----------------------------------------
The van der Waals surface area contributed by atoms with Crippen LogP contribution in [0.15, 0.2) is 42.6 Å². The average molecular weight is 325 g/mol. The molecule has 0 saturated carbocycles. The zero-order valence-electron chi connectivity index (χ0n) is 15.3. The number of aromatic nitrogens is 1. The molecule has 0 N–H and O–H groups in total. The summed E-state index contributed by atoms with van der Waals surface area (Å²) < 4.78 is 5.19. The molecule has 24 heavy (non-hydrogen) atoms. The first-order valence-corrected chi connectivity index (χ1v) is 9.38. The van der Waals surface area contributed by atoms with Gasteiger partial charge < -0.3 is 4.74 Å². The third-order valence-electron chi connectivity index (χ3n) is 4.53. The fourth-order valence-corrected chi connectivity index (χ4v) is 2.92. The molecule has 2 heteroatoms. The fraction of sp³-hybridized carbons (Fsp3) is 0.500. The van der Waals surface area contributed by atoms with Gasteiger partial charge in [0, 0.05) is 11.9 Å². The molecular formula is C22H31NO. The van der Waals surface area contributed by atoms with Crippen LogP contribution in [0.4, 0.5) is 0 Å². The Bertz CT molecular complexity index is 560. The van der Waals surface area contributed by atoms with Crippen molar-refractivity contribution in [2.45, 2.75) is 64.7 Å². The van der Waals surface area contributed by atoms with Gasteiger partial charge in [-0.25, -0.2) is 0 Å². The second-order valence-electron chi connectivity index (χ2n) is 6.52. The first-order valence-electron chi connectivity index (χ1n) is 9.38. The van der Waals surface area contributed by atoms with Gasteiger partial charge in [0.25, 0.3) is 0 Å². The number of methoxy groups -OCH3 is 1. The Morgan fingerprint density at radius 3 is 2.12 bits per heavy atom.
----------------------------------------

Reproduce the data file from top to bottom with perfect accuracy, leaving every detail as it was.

The van der Waals surface area contributed by atoms with Crippen LogP contribution in [0.15, 0.2) is 42.6 Å². The average molecular weight is 325 g/mol. The molecule has 0 saturated carbocycles. The zero-order valence-electron chi connectivity index (χ0n) is 15.3. The number of aromatic nitrogens is 1. The molecule has 0 N–H and O–H groups in total. The summed E-state index contributed by atoms with van der Waals surface area (Å²) < 4.78 is 5.19. The molecule has 24 heavy (non-hydrogen) atoms. The first-order valence-corrected chi connectivity index (χ1v) is 9.38. The van der Waals surface area contributed by atoms with Gasteiger partial charge < -0.3 is 4.74 Å². The third-order valence-electron chi connectivity index (χ3n) is 4.53. The fourth-order valence-corrected chi connectivity index (χ4v) is 2.92. The molecule has 2 heteroatoms. The fraction of sp³-hybridized carbons (Fsp3) is 0.500. The van der Waals surface area contributed by atoms with Gasteiger partial charge in [0, 0.05) is 11.9 Å². The molecular formula is C22H31NO. The van der Waals surface area contributed by atoms with Crippen LogP contribution in [0.4, 0.5) is 0 Å². The Bertz CT molecular complexity index is 560. The van der Waals surface area contributed by atoms with Crippen molar-refractivity contribution in [2.45, 2.75) is 64.7 Å². The van der Waals surface area contributed by atoms with Gasteiger partial charge in [-0.25, -0.2) is 0 Å². The second-order valence-electron chi connectivity index (χ2n) is 6.52. The first-order valence-electron chi connectivity index (χ1n) is 9.38. The van der Waals surface area contributed by atoms with Gasteiger partial charge in [0.25, 0.3) is 0 Å². The number of methoxy groups -OCH3 is 1. The Morgan fingerprint density at radius 3 is 2.12 bits per heavy atom.